The same way a company or brand might run a consumer-facing campaign to sell a product to its customers, a company should treat its employees with similar care and understanding.
"We tend to see employees as mostly going to respond to top-down messages from leadership about rational stuff such as benefits, pay rises, a bonus scheme, or you know, a massage chair. These are all lovely things, but they're all very rational. We're not necessarily trying to understand psychology and behaviour or create campaigns as we would for an amazing product that we're launching," says Warr.
In a similar vein, a lack of understanding of culture can also lead to a lack of sophistication when it comes to implementing global briefs. This can result in employee engagement campaigns that are irrelevant or lacking in nuance. For instance, a LGBTQ tolerance campaign in the US must be executed differently in some Asian markets.
"The politics of what's been going on as has made things very difficult on culture and diversity. Big US companies over the last year have been heavily focused around racial equality for obvious reasons," says Warr. "And when US companies are improving their policies and passing it out to their colleagues in Asia, we're thinking 'well, hang on, it's not really the same here'. It's a whole different make-up."
Warr points out culture could also determine how much employees are willing to divulge. People in Asia could be less vocal about an issue compared to the US, where "if you've got a point of view, you scream it".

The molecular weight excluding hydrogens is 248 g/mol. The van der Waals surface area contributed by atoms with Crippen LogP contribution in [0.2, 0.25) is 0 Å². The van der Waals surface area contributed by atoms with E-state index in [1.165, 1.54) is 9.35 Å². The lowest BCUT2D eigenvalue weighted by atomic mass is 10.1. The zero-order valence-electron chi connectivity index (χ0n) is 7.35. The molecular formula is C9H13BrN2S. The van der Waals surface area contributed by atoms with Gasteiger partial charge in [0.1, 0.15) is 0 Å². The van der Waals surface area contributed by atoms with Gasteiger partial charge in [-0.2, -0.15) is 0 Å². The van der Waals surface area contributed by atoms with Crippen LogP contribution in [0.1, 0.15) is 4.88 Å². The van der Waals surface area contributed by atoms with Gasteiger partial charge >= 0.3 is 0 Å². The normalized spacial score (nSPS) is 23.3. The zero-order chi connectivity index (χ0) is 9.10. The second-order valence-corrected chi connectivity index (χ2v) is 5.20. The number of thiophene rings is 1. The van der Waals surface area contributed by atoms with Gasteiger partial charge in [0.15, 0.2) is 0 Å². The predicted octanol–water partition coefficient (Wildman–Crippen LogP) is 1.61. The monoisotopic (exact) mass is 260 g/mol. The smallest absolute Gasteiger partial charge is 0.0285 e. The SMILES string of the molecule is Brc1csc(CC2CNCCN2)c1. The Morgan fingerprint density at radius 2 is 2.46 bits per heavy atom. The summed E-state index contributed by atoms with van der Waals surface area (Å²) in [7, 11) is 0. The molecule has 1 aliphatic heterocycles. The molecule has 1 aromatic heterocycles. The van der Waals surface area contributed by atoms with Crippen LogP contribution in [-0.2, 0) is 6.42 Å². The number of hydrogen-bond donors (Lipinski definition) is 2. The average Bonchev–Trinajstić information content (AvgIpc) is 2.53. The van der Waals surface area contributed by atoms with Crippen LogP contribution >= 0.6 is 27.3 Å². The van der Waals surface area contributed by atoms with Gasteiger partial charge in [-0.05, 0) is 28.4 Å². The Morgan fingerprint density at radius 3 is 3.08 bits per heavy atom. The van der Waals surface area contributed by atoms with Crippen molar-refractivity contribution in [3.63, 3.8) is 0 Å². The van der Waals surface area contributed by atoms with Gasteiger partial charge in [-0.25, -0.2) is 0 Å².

"APAC perhaps has a different way of expressing, and we shouldn't necessarily take the quieter approach for one of less importance or less feeling," he says.
The conundrum of employee activism
Employees have more power than ever before in the context of workplace dynamics. But not enough, argues Warr. It all boils down to simple economics: People need to put shoes on their feet, pay for their kids, and go on nice holidays. And jobs are needed to do that.
"There are times within the economic cycle where there are lots of choices of jobs and some cycles where there are fewer choices. But let's face it, I think most people still feel in some way, like their employer is perhaps more in charge," he says.
Part of the problem on why it's less equitable than it should be between employees and employers is that businesses are struggling to listen. Sure, there are employee surveys and catch-ups with employees but Warr says the listening process has to happen far more frequently that it currently does.